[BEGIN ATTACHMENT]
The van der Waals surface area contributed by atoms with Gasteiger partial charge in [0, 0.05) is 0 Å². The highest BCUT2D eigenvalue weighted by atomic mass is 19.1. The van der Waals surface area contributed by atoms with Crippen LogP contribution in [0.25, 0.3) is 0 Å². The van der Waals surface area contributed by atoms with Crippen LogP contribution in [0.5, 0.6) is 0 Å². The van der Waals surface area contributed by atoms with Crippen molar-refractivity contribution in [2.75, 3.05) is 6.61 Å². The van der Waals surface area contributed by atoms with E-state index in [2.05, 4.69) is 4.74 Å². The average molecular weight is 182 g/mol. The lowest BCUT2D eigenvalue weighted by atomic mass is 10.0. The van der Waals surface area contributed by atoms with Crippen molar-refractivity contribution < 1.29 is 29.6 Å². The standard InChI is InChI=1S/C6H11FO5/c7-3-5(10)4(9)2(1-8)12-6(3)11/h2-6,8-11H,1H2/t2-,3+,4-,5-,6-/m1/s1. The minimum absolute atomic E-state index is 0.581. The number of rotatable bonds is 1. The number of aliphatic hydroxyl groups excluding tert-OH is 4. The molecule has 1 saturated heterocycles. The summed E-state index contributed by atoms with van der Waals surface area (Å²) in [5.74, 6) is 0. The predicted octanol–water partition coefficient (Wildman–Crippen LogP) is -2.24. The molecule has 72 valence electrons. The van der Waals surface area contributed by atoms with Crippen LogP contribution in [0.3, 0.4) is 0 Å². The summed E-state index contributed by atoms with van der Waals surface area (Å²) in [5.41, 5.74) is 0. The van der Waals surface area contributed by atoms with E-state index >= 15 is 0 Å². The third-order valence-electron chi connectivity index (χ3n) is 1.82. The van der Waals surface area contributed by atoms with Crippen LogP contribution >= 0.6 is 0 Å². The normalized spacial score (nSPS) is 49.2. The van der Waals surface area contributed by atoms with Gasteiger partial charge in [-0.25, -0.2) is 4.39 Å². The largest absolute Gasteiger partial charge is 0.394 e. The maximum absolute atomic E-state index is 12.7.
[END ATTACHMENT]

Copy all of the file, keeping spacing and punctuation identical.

The van der Waals surface area contributed by atoms with Gasteiger partial charge in [0, 0.05) is 0 Å². The highest BCUT2D eigenvalue weighted by atomic mass is 19.1. The van der Waals surface area contributed by atoms with Crippen LogP contribution in [0.25, 0.3) is 0 Å². The van der Waals surface area contributed by atoms with Crippen LogP contribution in [0.5, 0.6) is 0 Å². The van der Waals surface area contributed by atoms with Crippen molar-refractivity contribution in [2.75, 3.05) is 6.61 Å². The van der Waals surface area contributed by atoms with E-state index in [2.05, 4.69) is 4.74 Å². The average molecular weight is 182 g/mol. The lowest BCUT2D eigenvalue weighted by atomic mass is 10.0. The van der Waals surface area contributed by atoms with Crippen molar-refractivity contribution < 1.29 is 29.6 Å². The standard InChI is InChI=1S/C6H11FO5/c7-3-5(10)4(9)2(1-8)12-6(3)11/h2-6,8-11H,1H2/t2-,3+,4-,5-,6-/m1/s1. The minimum absolute atomic E-state index is 0.581. The number of rotatable bonds is 1. The number of aliphatic hydroxyl groups excluding tert-OH is 4. The molecule has 1 saturated heterocycles. The summed E-state index contributed by atoms with van der Waals surface area (Å²) in [5.74, 6) is 0. The predicted octanol–water partition coefficient (Wildman–Crippen LogP) is -2.24. The molecule has 72 valence electrons. The van der Waals surface area contributed by atoms with Crippen LogP contribution in [0.3, 0.4) is 0 Å². The summed E-state index contributed by atoms with van der Waals surface area (Å²) in [5.41, 5.74) is 0. The van der Waals surface area contributed by atoms with E-state index >= 15 is 0 Å². The third-order valence-electron chi connectivity index (χ3n) is 1.82. The van der Waals surface area contributed by atoms with Crippen LogP contribution >= 0.6 is 0 Å². The normalized spacial score (nSPS) is 49.2. The van der Waals surface area contributed by atoms with Gasteiger partial charge in [-0.25, -0.2) is 4.39 Å². The largest absolute Gasteiger partial charge is 0.394 e. The maximum absolute atomic E-state index is 12.7.